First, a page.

The title says it all: Human trafficking is the equivalent to modern day slavery. The topic of human trafficking is a dark and an uncomfortable issue; but, unless we are willing to have an honest discussion about it, the problem will persist.

Every year human traffickers generate billions of dollars in profits from victimizing millions of people in the United States. As far as organized crime, it is reported to be one of the largest transnational crimes─second only to narcotics trafficking. It is estimated traffickers exploit 20.9 million victims around the world and approximately 1.9 million in North America alone. Because of the myths revolving around human trafficking, and a lack of awareness for the indicators, human trafficking remains an underreported crime. There are also misconceptions about what human trafficking actually is, even though news stories are bringing greater awareness to this issue.

Human trafficking is not the same as human smuggling. Human smuggling is based on movement, with consent, and is a crime against a country’s border. Human trafficking is based on exploitation and is a crime against a PERSON. Roughly 14,500 to 17,500 people are trafficked into the United States each year.

Approximately 80% of trafficking involves sexual exploitation, with over half of those victims being children and 19% involving labor exploitation. Human trafficking exists due to the most basic model of any business: supply and demand. In the case of human trafficking, the demand is for cheap labor, services, and commercial sex. As with most criminals, the traffickers have the perception that there is a low risk of getting caught. The lack of reporting, low community awareness, few resources for those who have been victimized, and societal blame toward the victims themselves are just a few of the factors which have sustained this perception. Along with the low risk comes high profits for those traffickers. When individuals are willing to buy sex they, in turn, create a demand. This demand creates an avenue for the traffickers to exploit adults and children, thereby creating a high profit margin with low production costs. Therefore, the traffickers see their product as a means to an end instead of what they are ... HUMANS.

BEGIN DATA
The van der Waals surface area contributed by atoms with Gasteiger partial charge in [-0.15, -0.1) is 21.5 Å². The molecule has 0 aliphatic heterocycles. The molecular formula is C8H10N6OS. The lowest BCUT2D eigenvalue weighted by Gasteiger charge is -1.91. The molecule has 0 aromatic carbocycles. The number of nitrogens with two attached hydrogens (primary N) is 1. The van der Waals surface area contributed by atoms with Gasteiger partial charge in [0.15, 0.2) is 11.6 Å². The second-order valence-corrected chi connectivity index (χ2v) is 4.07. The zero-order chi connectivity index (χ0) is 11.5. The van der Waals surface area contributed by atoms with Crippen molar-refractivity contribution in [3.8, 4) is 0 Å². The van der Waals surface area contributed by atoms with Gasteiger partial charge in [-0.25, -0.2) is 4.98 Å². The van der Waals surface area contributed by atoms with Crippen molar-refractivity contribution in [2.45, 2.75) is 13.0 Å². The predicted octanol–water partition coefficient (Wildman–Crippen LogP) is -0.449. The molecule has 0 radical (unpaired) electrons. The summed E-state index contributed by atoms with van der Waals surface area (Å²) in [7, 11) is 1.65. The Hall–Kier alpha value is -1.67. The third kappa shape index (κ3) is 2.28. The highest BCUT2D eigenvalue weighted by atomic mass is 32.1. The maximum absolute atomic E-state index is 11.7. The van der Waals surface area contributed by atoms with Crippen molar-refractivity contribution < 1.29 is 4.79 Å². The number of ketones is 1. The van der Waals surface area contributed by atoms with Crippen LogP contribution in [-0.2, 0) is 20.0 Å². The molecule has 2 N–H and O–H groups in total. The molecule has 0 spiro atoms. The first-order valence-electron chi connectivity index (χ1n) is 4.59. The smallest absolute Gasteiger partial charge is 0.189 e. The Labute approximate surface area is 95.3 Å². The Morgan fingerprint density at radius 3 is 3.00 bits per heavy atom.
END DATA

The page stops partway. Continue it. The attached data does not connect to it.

Few crimes resonate with citizens like crimes against children do. Human trafficking, unfortunately, preys on the most precious and vulnerable of our society─our kids. The average age of a victim of human trafficking is 12 to 14 years old; children who are in sixth, seventh, and eighth grades. That is an alarming statistic. The overwhelming majority of these children have not reached puberty. As disturbing as it is, one of the reasons for this is the fact there is a high demand and large market for commercial sex with young victims. The “recruiters” exploit the natural vulnerability of children as a means of luring victims into their web of a life of brutality and enslavement. More than half of the victims are recruited by strangers; however, 46% are recruited by someone the victim knows. The traffickers use the phone, Internet, shopping malls, and after school programs to contact their victims. Approximately 80% of those trafficked are women and girls, and many of those are runaways who have been sexually abused as children.